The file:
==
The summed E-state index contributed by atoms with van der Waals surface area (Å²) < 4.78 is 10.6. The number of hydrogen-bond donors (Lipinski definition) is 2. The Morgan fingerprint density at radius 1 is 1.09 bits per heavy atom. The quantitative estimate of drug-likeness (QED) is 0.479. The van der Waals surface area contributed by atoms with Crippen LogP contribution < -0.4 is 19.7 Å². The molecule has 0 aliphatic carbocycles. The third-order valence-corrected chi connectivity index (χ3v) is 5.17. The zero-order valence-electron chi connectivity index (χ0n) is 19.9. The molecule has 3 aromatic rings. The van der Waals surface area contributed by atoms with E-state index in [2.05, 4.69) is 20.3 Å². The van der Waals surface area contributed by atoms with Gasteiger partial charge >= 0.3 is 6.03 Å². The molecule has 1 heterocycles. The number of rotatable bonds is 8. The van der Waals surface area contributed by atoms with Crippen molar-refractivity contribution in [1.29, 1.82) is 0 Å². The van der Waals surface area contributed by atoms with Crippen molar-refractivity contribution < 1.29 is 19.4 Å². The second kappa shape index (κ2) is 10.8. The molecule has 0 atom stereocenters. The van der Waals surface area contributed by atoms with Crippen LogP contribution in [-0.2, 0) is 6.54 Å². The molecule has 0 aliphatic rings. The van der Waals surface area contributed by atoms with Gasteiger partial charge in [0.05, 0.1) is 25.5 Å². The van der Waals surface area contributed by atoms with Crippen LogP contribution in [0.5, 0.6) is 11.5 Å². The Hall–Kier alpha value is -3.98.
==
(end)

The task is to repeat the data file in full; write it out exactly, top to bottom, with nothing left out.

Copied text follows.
The summed E-state index contributed by atoms with van der Waals surface area (Å²) < 4.78 is 10.6. The number of hydrogen-bond donors (Lipinski definition) is 2. The Morgan fingerprint density at radius 1 is 1.09 bits per heavy atom. The quantitative estimate of drug-likeness (QED) is 0.479. The van der Waals surface area contributed by atoms with Crippen LogP contribution < -0.4 is 19.7 Å². The molecule has 0 aliphatic carbocycles. The third-order valence-corrected chi connectivity index (χ3v) is 5.17. The zero-order valence-electron chi connectivity index (χ0n) is 19.9. The molecule has 3 aromatic rings. The van der Waals surface area contributed by atoms with E-state index in [2.05, 4.69) is 20.3 Å². The van der Waals surface area contributed by atoms with Gasteiger partial charge >= 0.3 is 6.03 Å². The molecule has 1 heterocycles. The number of rotatable bonds is 8. The van der Waals surface area contributed by atoms with Crippen molar-refractivity contribution in [1.29, 1.82) is 0 Å². The van der Waals surface area contributed by atoms with Crippen molar-refractivity contribution < 1.29 is 19.4 Å². The second kappa shape index (κ2) is 10.8. The molecule has 0 atom stereocenters. The van der Waals surface area contributed by atoms with Crippen LogP contribution in [-0.2, 0) is 6.54 Å². The molecule has 0 aliphatic rings. The van der Waals surface area contributed by atoms with Gasteiger partial charge in [0.05, 0.1) is 25.5 Å². The van der Waals surface area contributed by atoms with Crippen LogP contribution in [0.5, 0.6) is 11.5 Å². The Hall–Kier alpha value is -3.98.